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RACING WITH THE RAIN (2012) by Ken Puddicombe

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JUNTA (2014) by Ken Puddicombe

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DOWN INDEPENDENCE BOULEVARD AND OTHER STORIES (2017) by Ken Puddicombe


PERFECT EXECUTION AND OTHER STORIES (2017) by Michael Joll

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PEOPLE OF GUYANA by Ian McDonald and Peter Jailall (2018)

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DANCING MY WAY TO 80 (2019 Private Publication) by Doris Naraine

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WITNESSES AND OTHER STORIES (2019) by Raymond Holmes

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INSPECTOR MASTERS INVESTIGATES PERSONS OF INTEREST (2019) by Michael Joll

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Raymond Holmes: Writing

Ray Holmes

Raymond Holmes in Brampton, Ontario.  He writes plays, novellas and short stories. His stories have been published in Unleashed Ink, an anthology created by the Barrie Writers Club, The Northern Appeal, a Simcoe County literary magazine and Commuterlit, a Toronto based ezine. His plays Boris and Hermanand The Lonely Vigil Of Emily Baxterhave been performed at the South Simcoe Theatre in Cookstown, Ontario. The latter play was awarded third prize in the 2014 Ottawa Little Theatre Playwriting Contest. His play The Pooman, will be read at the South Simcoe Theatre in June, 2018. Raymond also enjoys making furniture and playing the violin, although he admits to performing the latter activity rather poorly.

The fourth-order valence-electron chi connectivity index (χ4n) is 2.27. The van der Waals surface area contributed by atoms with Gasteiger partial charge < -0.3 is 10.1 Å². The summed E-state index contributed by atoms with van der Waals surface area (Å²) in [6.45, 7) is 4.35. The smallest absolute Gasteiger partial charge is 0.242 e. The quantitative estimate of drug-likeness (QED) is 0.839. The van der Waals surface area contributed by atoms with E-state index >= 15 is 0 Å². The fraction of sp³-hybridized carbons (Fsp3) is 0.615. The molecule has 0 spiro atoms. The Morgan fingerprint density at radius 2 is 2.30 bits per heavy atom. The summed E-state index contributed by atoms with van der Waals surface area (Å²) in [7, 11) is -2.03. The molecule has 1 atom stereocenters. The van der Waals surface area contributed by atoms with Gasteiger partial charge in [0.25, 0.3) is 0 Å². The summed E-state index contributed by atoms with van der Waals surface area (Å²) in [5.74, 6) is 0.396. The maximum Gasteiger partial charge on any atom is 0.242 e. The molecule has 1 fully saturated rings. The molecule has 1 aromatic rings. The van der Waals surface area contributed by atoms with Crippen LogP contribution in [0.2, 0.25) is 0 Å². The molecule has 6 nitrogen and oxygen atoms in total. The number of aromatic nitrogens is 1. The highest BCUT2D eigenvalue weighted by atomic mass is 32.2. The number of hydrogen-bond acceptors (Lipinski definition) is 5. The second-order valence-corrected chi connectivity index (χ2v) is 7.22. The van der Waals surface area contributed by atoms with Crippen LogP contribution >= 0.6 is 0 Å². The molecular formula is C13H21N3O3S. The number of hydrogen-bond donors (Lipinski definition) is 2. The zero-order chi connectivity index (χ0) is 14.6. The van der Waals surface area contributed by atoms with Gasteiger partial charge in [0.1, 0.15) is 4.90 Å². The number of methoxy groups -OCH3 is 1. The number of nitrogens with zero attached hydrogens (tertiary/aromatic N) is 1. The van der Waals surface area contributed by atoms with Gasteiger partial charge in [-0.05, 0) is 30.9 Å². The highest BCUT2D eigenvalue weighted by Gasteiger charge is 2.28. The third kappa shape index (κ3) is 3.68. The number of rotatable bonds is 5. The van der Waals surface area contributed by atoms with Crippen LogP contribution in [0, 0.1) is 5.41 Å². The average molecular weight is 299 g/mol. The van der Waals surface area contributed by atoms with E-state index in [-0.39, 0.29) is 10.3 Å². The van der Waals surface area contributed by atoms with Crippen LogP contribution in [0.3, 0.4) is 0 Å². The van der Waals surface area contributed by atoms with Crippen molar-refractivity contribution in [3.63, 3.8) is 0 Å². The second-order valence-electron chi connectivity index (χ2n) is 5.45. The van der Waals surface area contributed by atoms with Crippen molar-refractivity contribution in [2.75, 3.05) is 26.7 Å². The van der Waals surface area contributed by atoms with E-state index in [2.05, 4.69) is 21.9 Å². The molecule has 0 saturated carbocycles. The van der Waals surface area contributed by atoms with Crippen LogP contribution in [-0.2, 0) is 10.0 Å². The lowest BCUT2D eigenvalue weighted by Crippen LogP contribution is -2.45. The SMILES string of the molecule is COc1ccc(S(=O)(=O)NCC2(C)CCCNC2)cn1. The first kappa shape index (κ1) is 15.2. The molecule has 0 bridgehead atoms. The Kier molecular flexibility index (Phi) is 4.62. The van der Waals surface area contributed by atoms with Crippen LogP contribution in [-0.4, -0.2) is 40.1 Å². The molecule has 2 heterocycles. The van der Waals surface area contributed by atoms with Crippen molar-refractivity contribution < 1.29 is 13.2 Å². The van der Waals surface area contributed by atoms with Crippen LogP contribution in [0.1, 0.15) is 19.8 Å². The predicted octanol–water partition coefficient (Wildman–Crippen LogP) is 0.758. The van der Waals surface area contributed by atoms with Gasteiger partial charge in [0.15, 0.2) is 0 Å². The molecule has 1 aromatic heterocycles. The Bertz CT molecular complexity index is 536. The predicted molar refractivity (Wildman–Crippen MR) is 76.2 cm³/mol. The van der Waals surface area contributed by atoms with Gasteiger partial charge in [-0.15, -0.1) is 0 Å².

GOING HOME

What I am about to tell you is true. I swear it.

At first, I thought it was a dream during a period of restless sleep later that night, or the product of an imagination distorted by the exhausting double shift, but now I’m convinced it really happened.

It occurred on September 28, 2017, a rainy night. I’ve been a cab driver for twenty-five years. I like my job, but it’s tough slogging: long hours, all kinds of weather, traffic jams, cooped up in what seems, at times, like a mobile sardine can. On the plus side, meeting people is the best part of the job. It helps if you like your fellow human beings.

Most fares are decent souls, but there’s the odd drunk or disgruntled individual to deal with. Early on, a cabby learns to accept people for who they are. Encounters are brief and annoyances, for the most part, are dust to be brushed away and forgotten.

Out-of-the-ordinary events do occur, but nothing like what happened on that wet, cold evening last fall…

white sedan during nighttime

Photo by Aleksandar Pasaric on Pexels.com

It rained all day and into the evening. The axiom More rain equals more fares and more money wasn’t in effect that night.

Cab drivers always pray for rain. No one likes to get wet and if you don’t have your own vehicle the only options are to use an umbrella or take a cab. People don’t seem to like umbrellas.

The downpour fell across the black top like a drifting curtain, dancing whichever way the wind urged it. Islands of golden light shimmered on the surface, breaking into pieces then re-connecting again as the wind moved tree branches back and forth across the yellow gleam of the street lamps. The tires of the cab emitted a coarse whisper over the deserted, wet road. Brilliant flashes of lightning hung in the sky like twisted knives, followed by drumbeats of thunder.